Last week, a federal judge in the Eastern District of Washington suppressed evidence from a disguised webcam that had monitored the front yard of the defendant’s home for six weeks.
In United States v. Vargas, U.S. District Judge Edward F. Shea ruled that defendant Leonel Michel Vargas had a reasonable expectation of privacy in the activities occurring in and around the front yard of his rural home, and accordingly, that the warrantless, continuous and covert recording of this space violated the Fourth Amendment. In doing so, the court held that law enforcement may remotely and continuously view and record an individual’s front yard through the use of a hidden video camera located outside of the individual’s property only with a valid search warrant, which the officers in this case failed to procure in this case.
Here are the specifics: Local police installed a video camera that operated 24 hours-a-day on public utility pole 150 yards away from Vargas’s home. The camera was aimed at Vargas’s front yard and could rotate and zoom through remote control, thereby enabling the camera to focus on anything in the front yard, including the front door, items in an open parking structure, vehicles (and open trunks and doors), individuals, and surrounding areas. The video footage was saved to an external hard drive connected to a police computer. After about a month of observation, police used the camera to observe Vargas shooting a gun at beer bottles in what seemed to be target practice. Because police previously had determined that Vargas was an undocumented immigrant, they determined that they had probable cause to assert that he had violated federal law by being in possession of a firearm. The police used this information to obtain a search warrant to enter Vargas’s home, where they found four firearms and five grams of methamphetamine, which formed the basis for criminal charges. Vargas moved to suppress the evidence, arguing that it was all obtained through the initial unlawful search of his front yard by remote video camera.
In its response to Vargas’s contention, the government argued that police may lawfully record activities otherwise open to plain view. Specifically, the government argued that because Vargas’s backyard is not surrounded by a solid fence, and any activities around the residence could be seen plainly from the road where the camera was installed without invading the curtilage of the home, Vargas had no expectation of privacy and thus a warrant was not needed for this activity.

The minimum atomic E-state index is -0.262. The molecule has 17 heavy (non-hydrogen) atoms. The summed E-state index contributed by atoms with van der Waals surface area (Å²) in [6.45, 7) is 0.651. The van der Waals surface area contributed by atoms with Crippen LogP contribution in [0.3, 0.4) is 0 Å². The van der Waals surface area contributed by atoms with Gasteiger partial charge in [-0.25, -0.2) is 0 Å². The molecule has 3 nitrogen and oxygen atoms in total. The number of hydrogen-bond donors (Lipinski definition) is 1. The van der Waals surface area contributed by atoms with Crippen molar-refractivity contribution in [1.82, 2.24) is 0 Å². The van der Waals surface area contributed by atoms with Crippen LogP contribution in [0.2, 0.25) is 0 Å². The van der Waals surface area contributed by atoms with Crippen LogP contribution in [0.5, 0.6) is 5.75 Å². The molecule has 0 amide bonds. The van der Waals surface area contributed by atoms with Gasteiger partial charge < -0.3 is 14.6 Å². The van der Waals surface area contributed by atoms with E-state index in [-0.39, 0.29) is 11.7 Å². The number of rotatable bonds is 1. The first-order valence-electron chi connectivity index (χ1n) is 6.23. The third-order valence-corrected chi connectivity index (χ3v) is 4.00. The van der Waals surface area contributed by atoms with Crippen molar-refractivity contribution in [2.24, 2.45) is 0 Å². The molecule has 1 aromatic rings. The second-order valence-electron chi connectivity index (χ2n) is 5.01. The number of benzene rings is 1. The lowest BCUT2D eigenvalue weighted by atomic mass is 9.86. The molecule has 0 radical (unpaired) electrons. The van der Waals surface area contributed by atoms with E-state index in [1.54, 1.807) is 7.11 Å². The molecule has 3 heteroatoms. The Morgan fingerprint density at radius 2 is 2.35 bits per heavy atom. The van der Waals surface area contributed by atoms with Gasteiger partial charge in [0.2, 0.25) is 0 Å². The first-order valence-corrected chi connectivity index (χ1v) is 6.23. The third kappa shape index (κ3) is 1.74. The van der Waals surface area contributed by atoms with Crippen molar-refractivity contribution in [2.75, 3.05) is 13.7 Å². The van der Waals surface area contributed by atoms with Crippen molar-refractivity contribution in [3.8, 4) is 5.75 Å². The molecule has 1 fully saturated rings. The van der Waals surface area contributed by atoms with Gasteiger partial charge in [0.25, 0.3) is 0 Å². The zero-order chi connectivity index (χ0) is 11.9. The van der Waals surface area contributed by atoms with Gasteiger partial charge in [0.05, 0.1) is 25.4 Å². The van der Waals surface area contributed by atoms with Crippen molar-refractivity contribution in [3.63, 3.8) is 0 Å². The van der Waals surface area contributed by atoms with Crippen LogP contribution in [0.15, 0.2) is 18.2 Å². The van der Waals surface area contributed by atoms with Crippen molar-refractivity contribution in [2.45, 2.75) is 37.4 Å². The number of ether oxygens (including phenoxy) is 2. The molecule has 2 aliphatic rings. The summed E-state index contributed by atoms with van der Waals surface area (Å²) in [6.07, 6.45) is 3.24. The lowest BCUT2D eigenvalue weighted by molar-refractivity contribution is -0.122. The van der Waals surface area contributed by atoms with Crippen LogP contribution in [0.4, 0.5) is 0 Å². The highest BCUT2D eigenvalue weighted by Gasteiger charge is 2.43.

The court rejected this argument, explaining that the surveillance at issue here was not a “plain view” observation. Police had information about Vargas’s target practice only because of the view afforded by the video camera, which was covertly installed approximately 30 days before the target practice occurred. This view, according to the court, is so different in its intrusiveness that it does not qualify as a “plain view” observation.
Although both Vargas and the government had raised the question of whether Vargas’s front yard qualified as curtilage (where an individual has a reasonable expectation of privacy) or an “open field” (where one does not), the court stated that the case did not turn on that question. Rather, the court explained, the search was unreasonable because Vargas reasonably expected his private activities in his front yard would not be subject to six weeks of constant, covert surveillance—surveillance the court classified as a “severe governmental intrusion into Mr. Vargas’s privacy.”
The Electronic Frontier Foundation, which submitted an amicus brief by invitation of the court, noted that the invasiveness of video surveillance has led courts to require that police do more than just obtain a search warrant: law enforcement must make additional showings to the court, similar to those necessary to obtain authorization to wiretap a phone call. Both the EFF and the Court noted that the issues in this case implicate not just video cameras but other new technologies such as drones. The court explained that “[e]lectronic surveillance by the government is increasing, and the need to balance this government tool with the Fourth Amendment is required.”
The impact of electronic surveillance on privacy rights has received recent attention in the European Union as well. While the Vargas case addressed the question of whether it is lawful to place a camera on public property to monitor a private space, the European Court of Justice, as reported recently by InsidePrivacy, addressed the inverse question, of whether owners of home surveillance cameras located on private property could breach EU privacy laws by using those cameras to monitor public spaces.